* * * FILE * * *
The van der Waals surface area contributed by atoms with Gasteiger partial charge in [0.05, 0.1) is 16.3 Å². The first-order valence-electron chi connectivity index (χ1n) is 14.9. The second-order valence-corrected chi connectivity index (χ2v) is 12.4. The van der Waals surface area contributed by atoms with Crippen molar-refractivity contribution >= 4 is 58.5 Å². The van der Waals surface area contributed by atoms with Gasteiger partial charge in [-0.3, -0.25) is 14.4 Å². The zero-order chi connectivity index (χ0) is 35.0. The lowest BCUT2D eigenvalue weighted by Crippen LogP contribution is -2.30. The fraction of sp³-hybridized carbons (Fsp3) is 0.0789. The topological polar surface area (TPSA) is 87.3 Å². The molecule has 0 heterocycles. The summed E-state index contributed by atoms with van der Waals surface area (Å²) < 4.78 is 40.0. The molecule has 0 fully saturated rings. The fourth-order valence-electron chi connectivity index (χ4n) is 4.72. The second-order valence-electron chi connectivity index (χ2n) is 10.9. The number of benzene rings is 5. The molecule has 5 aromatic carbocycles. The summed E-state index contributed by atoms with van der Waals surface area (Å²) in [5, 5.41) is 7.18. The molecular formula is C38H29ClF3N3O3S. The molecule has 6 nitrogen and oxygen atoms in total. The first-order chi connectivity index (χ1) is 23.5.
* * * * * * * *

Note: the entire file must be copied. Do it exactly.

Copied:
The van der Waals surface area contributed by atoms with Gasteiger partial charge in [0.05, 0.1) is 16.3 Å². The first-order valence-electron chi connectivity index (χ1n) is 14.9. The second-order valence-corrected chi connectivity index (χ2v) is 12.4. The van der Waals surface area contributed by atoms with Crippen molar-refractivity contribution >= 4 is 58.5 Å². The van der Waals surface area contributed by atoms with Gasteiger partial charge in [-0.3, -0.25) is 14.4 Å². The zero-order chi connectivity index (χ0) is 35.0. The lowest BCUT2D eigenvalue weighted by Crippen LogP contribution is -2.30. The fraction of sp³-hybridized carbons (Fsp3) is 0.0789. The topological polar surface area (TPSA) is 87.3 Å². The molecule has 0 heterocycles. The summed E-state index contributed by atoms with van der Waals surface area (Å²) < 4.78 is 40.0. The molecule has 0 fully saturated rings. The fourth-order valence-electron chi connectivity index (χ4n) is 4.72. The second-order valence-electron chi connectivity index (χ2n) is 10.9. The number of benzene rings is 5. The molecule has 5 aromatic carbocycles. The summed E-state index contributed by atoms with van der Waals surface area (Å²) in [5, 5.41) is 7.18. The molecular formula is C38H29ClF3N3O3S. The molecule has 6 nitrogen and oxygen atoms in total. The first-order chi connectivity index (χ1) is 23.5.